Some senior stats for you: By 2030, one in five Americans will be over 65. The first of the baby boomers, the generation born between 1946 and 1964, officially became senior citizens in 2011. There are more than 76 million baby boomers—the single largest population growth in U.S. history. That means we’re about to have an unprecedented population of older Americans—which also means we’ll soon have more senior citizen drivers than on the road than ever before. Today is National Senior Citizens Day, so we figured, what better time for Quoted to dive into the topic of car insurance for seniors?
How Car Insurance Changes for Seniors
Generally speaking, car insurance rates tend to be great for drivers between the ages of 55 to 75, assuming they have clean driving records. In fact, rates generally drop every year you get older until age 60, and even then, they don’t increase much. See The Zebra’s State of Auto Insurance Report for more.
Why Do Car Insurance Rates Drop for Seniors?
First, after retirement, you’ll likely be driving less.
The Zebra‘s own licensed insurance agent Jonathan Wagner explains: “Most often, I see a drop from 10,000-15,000 miles per year to 5,000-8,000 per year for retired people.”
And because you’ll be on the road less, your insurer might see you as less of a risk (makes sense, right?) and offer you a low-mileage discount. A word of caution, though: Insurers often require proof before they’ll fork over this discount.
Also, if your children have moved out of the house, you’ve been through a divorce or lost a spouse, that might change your rate, too. If your trusty vehicle has grown older alongside you, you might be able to save some money by selecting less coverage for the car.
Car Insurance Myths: Seniors Don’t Pay More—Necessarily
It’s a myth that older drivers will always pay more for car insurance. But after about age 75, data does show that elderly drivers’ accidents rates tend to shoot up. Because of this, your insurance company could raise your rate, even if you haven’t personally been in an accident.
Esurance looked into the issue and found the following:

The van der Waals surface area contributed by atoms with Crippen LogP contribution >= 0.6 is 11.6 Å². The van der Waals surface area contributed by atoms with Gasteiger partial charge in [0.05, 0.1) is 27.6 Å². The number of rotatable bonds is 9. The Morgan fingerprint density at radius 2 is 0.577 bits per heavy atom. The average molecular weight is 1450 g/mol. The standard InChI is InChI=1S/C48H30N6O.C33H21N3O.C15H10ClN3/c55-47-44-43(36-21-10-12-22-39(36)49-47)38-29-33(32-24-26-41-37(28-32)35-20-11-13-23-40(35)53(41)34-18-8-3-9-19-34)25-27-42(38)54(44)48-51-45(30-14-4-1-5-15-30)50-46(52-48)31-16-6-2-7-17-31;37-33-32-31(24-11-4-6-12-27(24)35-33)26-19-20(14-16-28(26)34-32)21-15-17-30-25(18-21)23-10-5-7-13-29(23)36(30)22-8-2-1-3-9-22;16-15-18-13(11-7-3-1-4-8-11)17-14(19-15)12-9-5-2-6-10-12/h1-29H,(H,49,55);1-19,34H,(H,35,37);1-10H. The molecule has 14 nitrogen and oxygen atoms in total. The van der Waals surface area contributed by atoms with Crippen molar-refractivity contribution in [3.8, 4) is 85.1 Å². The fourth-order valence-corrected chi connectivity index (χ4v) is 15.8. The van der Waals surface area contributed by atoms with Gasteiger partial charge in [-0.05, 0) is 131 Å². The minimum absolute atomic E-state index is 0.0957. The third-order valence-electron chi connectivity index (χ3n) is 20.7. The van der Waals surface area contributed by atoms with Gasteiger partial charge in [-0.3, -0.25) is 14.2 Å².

“According to data for 2009 from the last U.S. Census, motorists age 75 and up were involved in almost 8 percent of fatal crashes despite making up 6.5 percent of the driving population. But drivers from all age groups below 35 had a higher rate of involvement in fatal crashes per capita.”
In other words: Elderly drivers might not be as great as middle-aged drivers, but they’re no worse than teenagers and young folks, either.
Take a Driving Course to Get a Discount
Many insurance companies now offer driver’s education courses for older drivers in exchange for a discount. (And who couldn’t use a refresher course, anyway? Parallel parking, anyone?) Check out this AARP Smart Driver course, which can be taken online or in person. Just be sure to check with your state, however, to find out which courses are legally accepted in order to qualify for the discount.
The Zebra licensed insurance agent Rick Vasquez explains the good and bad news about this discount: “In states like Florida, New York, and New Jersey, there is a discount for senior citizens as long as they take the defensive driving course every three years, and that is mandatory by state law. Unfortunately, most states dont have such rules and only some carriers offer such discounts.” Call your carrier to find out if you can save, and if not, shop around. Remember: Customer loyalty doesn’t always pay, anyway.
Signs it’s Time to Stop Driving
When the time does come to hand over the keys, it can sometimes be a tough transition. A few signs that it might indeed be time for a senior to stop driving:
- Driving too fast or slow
- Fender benders or close calls
- Getting lost frequently, especially in familiar areas
- Slow response time
- Trouble turning head to check for other cars
- Problems staying in lanes
- Getting more moving violations than ever before
So how can you tell, as a senior, if it’s time to reexamine your car insurance policy? Elaine Baiden, a vice president at Travelers Insurance, offered ABC News a simple rule of thumb for senior drivers to remember: “Any change impacting vehicle use should trigger a car insurance review.”
*Updated May 26, 2017